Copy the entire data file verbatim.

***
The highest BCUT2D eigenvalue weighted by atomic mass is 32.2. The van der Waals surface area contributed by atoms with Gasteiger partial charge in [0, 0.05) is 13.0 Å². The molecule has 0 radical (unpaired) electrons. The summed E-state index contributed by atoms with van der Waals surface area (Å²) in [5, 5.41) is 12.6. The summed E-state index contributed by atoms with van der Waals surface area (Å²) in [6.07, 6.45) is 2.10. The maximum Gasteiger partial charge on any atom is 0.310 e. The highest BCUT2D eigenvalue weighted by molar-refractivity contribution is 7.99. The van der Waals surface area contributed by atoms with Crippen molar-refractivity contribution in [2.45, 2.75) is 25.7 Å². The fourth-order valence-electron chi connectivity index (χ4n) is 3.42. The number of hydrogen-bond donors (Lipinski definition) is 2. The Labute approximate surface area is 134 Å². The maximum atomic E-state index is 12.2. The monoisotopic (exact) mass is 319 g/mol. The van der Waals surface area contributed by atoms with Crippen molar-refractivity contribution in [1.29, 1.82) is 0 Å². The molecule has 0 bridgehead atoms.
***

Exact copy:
The highest BCUT2D eigenvalue weighted by atomic mass is 32.2. The van der Waals surface area contributed by atoms with Gasteiger partial charge in [0, 0.05) is 13.0 Å². The molecule has 0 radical (unpaired) electrons. The summed E-state index contributed by atoms with van der Waals surface area (Å²) in [5, 5.41) is 12.6. The summed E-state index contributed by atoms with van der Waals surface area (Å²) in [6.07, 6.45) is 2.10. The maximum Gasteiger partial charge on any atom is 0.310 e. The highest BCUT2D eigenvalue weighted by molar-refractivity contribution is 7.99. The van der Waals surface area contributed by atoms with Crippen molar-refractivity contribution in [2.45, 2.75) is 25.7 Å². The fourth-order valence-electron chi connectivity index (χ4n) is 3.42. The number of hydrogen-bond donors (Lipinski definition) is 2. The Labute approximate surface area is 134 Å². The maximum atomic E-state index is 12.2. The monoisotopic (exact) mass is 319 g/mol. The van der Waals surface area contributed by atoms with Crippen molar-refractivity contribution in [1.29, 1.82) is 0 Å². The molecule has 0 bridgehead atoms.